Sister Carol fell off a canon in Lisbon and left her stuffed animals in Rome.  They got mailed to a future stop, the animals I mean.  It would have cost too much to mail the canon. 

            Brother Tom made a baseball bat and found an acceptable ball during a week’s rest stop in Austria.  Several German boys joined the game, but it was hard to play ball in a field where the grass came up to the knees. 

             There was a Ferris wheel in Vienna so big it had train cars for coaches, and the Lipizzaner Stallions that danced as good as Trigger.  There were so many things and so many stories, but eventually the family found a big boat in Rotterdam and headed for home.

            School was just school after that, though it was hard to get into the routine again.  Glen missed his one room school, Don Antonio at the chalk board, and that early morning bell that rang merrily from the church steeple and called the children to come and learn.  By contrast, the bell in his school sounded like a prison bell, and the school felt a bit that way as well.

            Still, life in general went back to the way it had been before the trip overseas.  It was almost as if that trip never happened.  Glen supposed it was to be filed away for later remembrance.  So Brother Tom got all the attention and managed the parents to his liking.  Sister Carol, being the baby as well as the only girl certainly got her share, and Glen went back to being the disappointment and afterthought if he was thought of at all.  In a way that was fine, because Glen understood that when he was thought of it was in the most negative and critical way possible.  Even when he did something right, it was never right, and when he did something well it was still no good.  Life was empty and hard for Glen, but at least Glen imagined it could not get any worse.

            It got worse.  Yes it did.  

            Glen was taken to the school psychologist who supposedly knew all about children.  After only a single one hour examination, the man, an amateur, rightly surmised that Glen was not working up to his potential because he found certain things boring.  Glen wished he knew enough back then to suggest that what he needed was some positive reinforcement, but he did not.  The solution the man came up with could not have been worse if it had been conceived by the devil himself.  He said, don’t make it easy for him.  If there are obstacles in Glen’s way, he will rise up and overcome them.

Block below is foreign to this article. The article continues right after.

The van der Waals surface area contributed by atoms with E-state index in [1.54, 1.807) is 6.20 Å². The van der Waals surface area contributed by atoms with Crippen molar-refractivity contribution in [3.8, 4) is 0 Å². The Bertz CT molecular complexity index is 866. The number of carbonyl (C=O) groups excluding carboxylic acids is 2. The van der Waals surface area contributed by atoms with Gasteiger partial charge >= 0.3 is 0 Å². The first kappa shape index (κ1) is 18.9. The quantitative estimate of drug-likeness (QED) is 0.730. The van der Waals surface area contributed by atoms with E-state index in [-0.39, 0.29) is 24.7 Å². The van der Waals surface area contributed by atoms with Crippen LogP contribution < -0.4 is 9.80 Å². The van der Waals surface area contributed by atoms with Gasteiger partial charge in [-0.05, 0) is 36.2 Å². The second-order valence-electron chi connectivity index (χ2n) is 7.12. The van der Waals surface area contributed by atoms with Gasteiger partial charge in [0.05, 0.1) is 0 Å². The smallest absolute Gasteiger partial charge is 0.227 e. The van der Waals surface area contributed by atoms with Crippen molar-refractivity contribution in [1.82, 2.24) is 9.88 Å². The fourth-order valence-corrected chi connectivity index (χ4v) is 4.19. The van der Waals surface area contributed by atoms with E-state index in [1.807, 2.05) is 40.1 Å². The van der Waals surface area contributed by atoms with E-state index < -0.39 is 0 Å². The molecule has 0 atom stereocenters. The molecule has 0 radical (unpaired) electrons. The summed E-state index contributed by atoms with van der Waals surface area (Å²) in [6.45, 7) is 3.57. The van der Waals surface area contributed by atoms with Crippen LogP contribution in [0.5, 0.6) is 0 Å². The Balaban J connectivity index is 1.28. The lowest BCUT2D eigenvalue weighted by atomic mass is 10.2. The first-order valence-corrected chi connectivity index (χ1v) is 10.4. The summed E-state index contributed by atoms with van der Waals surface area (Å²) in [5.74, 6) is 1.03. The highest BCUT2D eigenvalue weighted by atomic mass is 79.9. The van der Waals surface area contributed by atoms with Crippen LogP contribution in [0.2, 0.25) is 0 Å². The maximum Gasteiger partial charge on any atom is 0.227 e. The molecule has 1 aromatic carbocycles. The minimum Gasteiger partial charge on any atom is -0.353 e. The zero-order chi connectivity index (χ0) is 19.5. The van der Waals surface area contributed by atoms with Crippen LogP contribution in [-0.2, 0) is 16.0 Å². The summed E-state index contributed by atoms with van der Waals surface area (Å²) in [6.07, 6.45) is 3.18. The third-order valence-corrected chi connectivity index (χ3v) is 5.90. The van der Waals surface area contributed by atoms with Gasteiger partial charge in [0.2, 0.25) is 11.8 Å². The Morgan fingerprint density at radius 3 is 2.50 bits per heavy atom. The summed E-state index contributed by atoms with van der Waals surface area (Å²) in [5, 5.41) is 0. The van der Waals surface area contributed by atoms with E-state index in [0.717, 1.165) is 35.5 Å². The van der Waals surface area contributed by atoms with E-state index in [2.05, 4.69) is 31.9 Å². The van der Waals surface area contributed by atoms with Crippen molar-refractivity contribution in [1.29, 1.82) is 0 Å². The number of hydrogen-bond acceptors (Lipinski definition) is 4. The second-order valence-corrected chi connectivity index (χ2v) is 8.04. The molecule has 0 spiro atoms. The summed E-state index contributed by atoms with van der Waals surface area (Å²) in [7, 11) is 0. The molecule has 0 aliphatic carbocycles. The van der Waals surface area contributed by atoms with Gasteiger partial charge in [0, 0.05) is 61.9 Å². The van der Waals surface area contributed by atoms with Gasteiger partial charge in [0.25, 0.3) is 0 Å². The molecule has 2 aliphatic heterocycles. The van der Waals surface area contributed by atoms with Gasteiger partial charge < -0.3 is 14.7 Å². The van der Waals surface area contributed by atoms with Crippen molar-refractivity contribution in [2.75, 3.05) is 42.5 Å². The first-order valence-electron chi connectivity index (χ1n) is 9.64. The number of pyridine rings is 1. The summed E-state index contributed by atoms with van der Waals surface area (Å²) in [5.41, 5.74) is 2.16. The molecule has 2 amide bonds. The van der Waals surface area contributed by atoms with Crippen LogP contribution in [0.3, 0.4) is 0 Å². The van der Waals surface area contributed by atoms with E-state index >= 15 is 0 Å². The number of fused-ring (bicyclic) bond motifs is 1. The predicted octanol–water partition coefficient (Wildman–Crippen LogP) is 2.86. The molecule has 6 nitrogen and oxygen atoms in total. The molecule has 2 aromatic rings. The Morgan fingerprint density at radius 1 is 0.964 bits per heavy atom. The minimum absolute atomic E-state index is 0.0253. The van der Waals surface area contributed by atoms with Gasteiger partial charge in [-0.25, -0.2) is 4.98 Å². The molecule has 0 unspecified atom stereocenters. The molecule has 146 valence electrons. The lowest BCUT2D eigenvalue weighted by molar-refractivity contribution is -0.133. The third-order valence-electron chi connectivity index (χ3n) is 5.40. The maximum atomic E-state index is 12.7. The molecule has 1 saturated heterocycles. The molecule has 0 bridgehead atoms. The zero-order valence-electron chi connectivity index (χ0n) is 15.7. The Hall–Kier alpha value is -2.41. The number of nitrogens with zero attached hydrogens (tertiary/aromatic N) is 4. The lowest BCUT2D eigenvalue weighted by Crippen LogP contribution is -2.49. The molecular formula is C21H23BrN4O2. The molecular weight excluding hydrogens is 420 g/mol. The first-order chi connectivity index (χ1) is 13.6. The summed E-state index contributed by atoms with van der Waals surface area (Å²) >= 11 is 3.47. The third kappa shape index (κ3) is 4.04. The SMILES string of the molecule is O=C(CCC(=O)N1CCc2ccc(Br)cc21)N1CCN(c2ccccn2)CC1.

From that day on, Glen’s life became a living Hell.  His parents were already inclined to be negative and critical toward him.  Now they had official sanction to ruin whatever he was involved in, interested in or went after.  The man said don’t make it easy, but Glen’s parents interpreted that as meaning make it as hard as possible if not impossible.  What Glen needed was guidance, to find something he was good at that he could pursue, something that his parents could support, where they could be proud of him.  What he got was their every effort to make everything as difficult as possible, and in every sense, for a child, impossible.  Under no circumstances were they going to say a positive word, and Glen floundered, directionless for the next twenty years, which just reinforced in their minds that Glen was hopeless and useless.

            I cannot tell you how many things in Glen’s life his parents, and in particular his Mother with her prime networking skills destroyed.  They got him fired from two jobs and in a third they moved him from the fast track to the never to be promoted in a million years track.  Back when Glen was trying to invest in church ministry, he struggled in three churches.  There is nothing but circumstantial evidence that they interfered, but it is very strong circumstantial evidence, and Glen has often wondered exactly who his mother called and exactly what she said.